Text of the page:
What, then, caused the administration to invade with so little preparation for what would happen after the fighting, and so much confidence that the Iraqis could quickly take the reins of power? Once again, it seems most likely that the Defense Department and the president's security advisers believed the reassurances of Mr. Chalabi and the other Iraqi exiles. The administration seems to have placed its bets on information given by the very people who had the most to gain from the invasion.

The Governing Council

Mr. Chalabi, who has lived outside Iraq for much of his life, is now a member of the Governing Council, a group of leaders handpicked by the American government. So far, the council has done little but squabble internally and complain about American slights. It has made virtually no progress in preparing a new Iraqi constitution. In a nation where the overriding danger for the future is conflict among the Shiites, Sunnis and Kurds, it has failed to show any aptitude for bridging those gaps even within its own ranks.

If the administration winds up turning Iraq over to the council in anything like its current form, it seems wildly unlikely that the next government will be able to survive for any period of time without civil war, or the same kind of brutality that caused the world to recoil from Saddam Hussein. The Middle East would wind up an even less stable place than it is now. The war on terror would be far more difficult to fight. Iraq, which was probably not a major haven for international terrorists before the invasion, could easily turn into one.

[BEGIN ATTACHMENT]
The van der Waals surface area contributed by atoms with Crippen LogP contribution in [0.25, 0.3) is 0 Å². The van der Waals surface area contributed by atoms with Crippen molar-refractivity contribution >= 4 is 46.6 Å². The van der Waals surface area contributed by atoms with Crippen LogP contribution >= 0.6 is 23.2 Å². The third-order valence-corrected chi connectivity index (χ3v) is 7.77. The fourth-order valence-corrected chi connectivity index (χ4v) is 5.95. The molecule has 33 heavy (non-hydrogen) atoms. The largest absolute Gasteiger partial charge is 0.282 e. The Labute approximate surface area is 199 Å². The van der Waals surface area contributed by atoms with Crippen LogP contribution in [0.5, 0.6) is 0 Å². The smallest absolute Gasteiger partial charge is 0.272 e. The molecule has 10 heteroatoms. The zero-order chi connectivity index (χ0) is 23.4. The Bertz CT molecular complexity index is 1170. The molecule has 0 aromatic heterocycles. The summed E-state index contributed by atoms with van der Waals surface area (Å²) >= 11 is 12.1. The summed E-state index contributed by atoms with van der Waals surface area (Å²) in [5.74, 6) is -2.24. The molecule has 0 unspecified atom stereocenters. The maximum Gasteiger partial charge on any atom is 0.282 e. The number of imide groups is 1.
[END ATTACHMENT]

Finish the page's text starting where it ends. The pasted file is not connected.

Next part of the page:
The Last, Best Hope

The only real chance for a peaceful future for Iraq lies in a government made up of representatives of all the critical factions, working together to resolve problems fairly and peacefully. The only way to get leaders with the skills to accomplish that supremely difficult task is to train them. The best training is the very process of writing the constitution that the Bush administration now rejects as too time-consuming.

Iraqis are growing weary of American occupation and the White House argues that they will not tolerate the current situation long enough for a constitution to be prepared. That is the precise reason that the job should be turned over to the United Nations. The United Nations has far more international experience, credibility and reputation for neutrality in these matters than the United States does. There is certainly no guarantee it can succeed. There is only the certainty that the Bush administration, which has made all the wrong bets so far, does not have any better options.